Vocab & Helpful Phrases

Ticos: Someone who is from Costa Rica, a local.

Buen provecho!: Enjoy your meal, Bon appetit.

¿Cómo llego a ___? (How do I get to…?)

¿Dónde está el baño? (Where is the bathroom?)

¿Dónde está el hotel ___? (Where is the ___ hotel?)

¿Dónde está el restaurante ___? (Where is the ___ restaurant?)

¿A qué hora es el ___? (At what time is the ___?)

¿Cuánto tiempo se tarda en ___? (How long does it take to ___?)

Soy alérgico a ___ (I am allergic to ___)

¿Tiene esto ___? (Does this have ___?)

Me Siento mal (I feel sick)

Una mesa para dos por favor. (A table for two please.)


Health & Safety

Theft: If you have a rental car make sure you leave absolutely nothing visible on the inside when you park. Break-ins and petty theft are common for rental cars. If you have a compact car with a trunk you may feel like leaving your stuff in there would be fine but I wouldn't risk it. Basically, the saying is don't bring anything with you that you wouldn't mind losing. This also goes for when visiting the beach, unless you have someone with you to take turns watching each other's stuff but for solo travelers most of the time that isn't an option! You could bring a little waterproof bag with you but if you want to swim or snorkel it can be annoying. I would say it's best to leave everything at your accommodation and enjoy the moment! This also goes for travelers on foot, make sure to avoid wearing flashy clothes and jewelry.

Taxis: Only take the red taxis, these are the official taxis.

Covid-19: Many countries require a covid test for entry so if you are going back home or on to another destination you may need to get a covid test. The best place to get this is at Lab Enchandi. There are locations in San Jose city and at the airport! I got mine at a location in San Jose and it was about $65 USD with results in two hours. No appointment was needed and I was in and out in less than 30 minutes.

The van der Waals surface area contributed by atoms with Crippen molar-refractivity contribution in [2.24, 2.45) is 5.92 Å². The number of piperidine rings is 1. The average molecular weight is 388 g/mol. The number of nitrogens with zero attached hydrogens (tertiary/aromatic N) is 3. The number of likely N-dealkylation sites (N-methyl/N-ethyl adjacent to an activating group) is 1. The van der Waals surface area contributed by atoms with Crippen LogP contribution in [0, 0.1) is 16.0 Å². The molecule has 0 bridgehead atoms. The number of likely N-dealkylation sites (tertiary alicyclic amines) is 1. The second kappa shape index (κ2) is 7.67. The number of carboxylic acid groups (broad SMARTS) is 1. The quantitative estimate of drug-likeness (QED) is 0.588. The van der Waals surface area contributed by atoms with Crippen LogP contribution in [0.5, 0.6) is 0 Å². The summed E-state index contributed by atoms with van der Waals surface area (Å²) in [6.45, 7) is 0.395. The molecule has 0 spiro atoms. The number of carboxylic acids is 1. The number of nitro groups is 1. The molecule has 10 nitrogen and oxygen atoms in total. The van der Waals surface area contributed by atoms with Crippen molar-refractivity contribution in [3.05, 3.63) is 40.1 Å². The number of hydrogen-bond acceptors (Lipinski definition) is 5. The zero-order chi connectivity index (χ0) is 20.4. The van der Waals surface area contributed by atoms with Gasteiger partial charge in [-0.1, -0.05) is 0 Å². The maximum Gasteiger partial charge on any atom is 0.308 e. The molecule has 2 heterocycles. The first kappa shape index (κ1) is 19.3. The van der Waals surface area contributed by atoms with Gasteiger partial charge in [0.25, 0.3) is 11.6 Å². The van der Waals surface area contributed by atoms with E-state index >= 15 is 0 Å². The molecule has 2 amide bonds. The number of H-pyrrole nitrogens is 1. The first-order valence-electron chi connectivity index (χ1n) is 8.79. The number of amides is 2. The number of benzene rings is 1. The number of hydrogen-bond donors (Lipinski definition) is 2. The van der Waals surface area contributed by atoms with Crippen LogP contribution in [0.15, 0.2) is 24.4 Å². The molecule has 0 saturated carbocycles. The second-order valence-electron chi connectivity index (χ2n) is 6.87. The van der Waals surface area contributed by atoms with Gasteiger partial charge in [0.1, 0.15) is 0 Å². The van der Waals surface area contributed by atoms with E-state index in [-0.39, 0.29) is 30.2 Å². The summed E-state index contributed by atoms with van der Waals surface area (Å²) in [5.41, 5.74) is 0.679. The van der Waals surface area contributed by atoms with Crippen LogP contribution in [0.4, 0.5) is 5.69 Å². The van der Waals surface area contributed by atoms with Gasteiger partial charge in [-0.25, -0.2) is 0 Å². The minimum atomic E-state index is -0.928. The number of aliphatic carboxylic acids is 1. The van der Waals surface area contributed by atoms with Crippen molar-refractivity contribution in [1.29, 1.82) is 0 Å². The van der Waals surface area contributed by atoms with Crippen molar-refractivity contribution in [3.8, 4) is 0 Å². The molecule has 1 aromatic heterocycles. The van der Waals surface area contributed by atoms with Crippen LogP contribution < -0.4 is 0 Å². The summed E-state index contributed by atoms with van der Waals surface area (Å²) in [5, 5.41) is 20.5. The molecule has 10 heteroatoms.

Bugs & other Creatures

While mosquitos are less of a problem up in the mountains, if you are in the jungle or at the beach you will find a lot of them. I recommend buying bug spray (a spray bottle, not aerosol can) before you come to Costa Rica – Mosquito repellant tends to be about double the cost it is in the US. You have to remember that things which are imported have a high tax, so in general bug spray and many other items will be a lot more expensive here. There are also plenty of spiders (Hello, Tarantulas), scorpions, and other critters that may find their way into your accommodation! They are pretty harmless so use the old jar and paper method to remove them and put them outside.

Remember: the prettier and brighter the colors, the more venomous as these creatures don't require camouflage!


Photo via Tico Times

Coffee & Chocolate

Costa Rica is known internationally for its coffee and chocolate so why not take a tour and see how each is made? Better yet you can stay on an authentic coffee farm and learn all about it first hand, read my post about Finca Lluvias de Gloria, a wonderful Bed and Breakfast on a coffee farm!



Fun Fact: a Chorreador

(sho-reah-door) is the "Costa Rican Coffee maker" and is essentially

a cloth that works like a pour-over coffee

and traps the acidic creme leaving only the oils to filter through giving you the

perfect cup of Costa Rican coffee- and it

makes for a great souvenir!

Island Time

Give yourself extra time. Traffic, wildlife crossing, car accidents, there’s so much unexpected that can delay your travels. Also, island time is a real thing don’t expect to pop into a cafe for a quick coffee and rush off. Even a cortado takes a while. It’s just what it is. Remember to travel with a mindset of flexibility and appreciation and don’t rush or over plan and enjoy. Pura Vida!


Other things to note:

  • The parking in parking lots all faces the same way

  • Don’t bother looking at weather apps- they are usually incorrect and the weather changes by the minute!

  • A comma is used in place of the period in amounts here (i.e. $400,00 = $400.00)

  • Some places may have an interesting looking shower head- where the water heater is located in the shower head itself. For hot water you need to turn the water on just barely, as the lower the water flow the hotter the water will be.

 

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Hi! I’m Rachel, a Florida native, who left home in search of big adventures. I've traveled to 24 countries in 4 years and I'm here to share my best tips and travel hacks with you!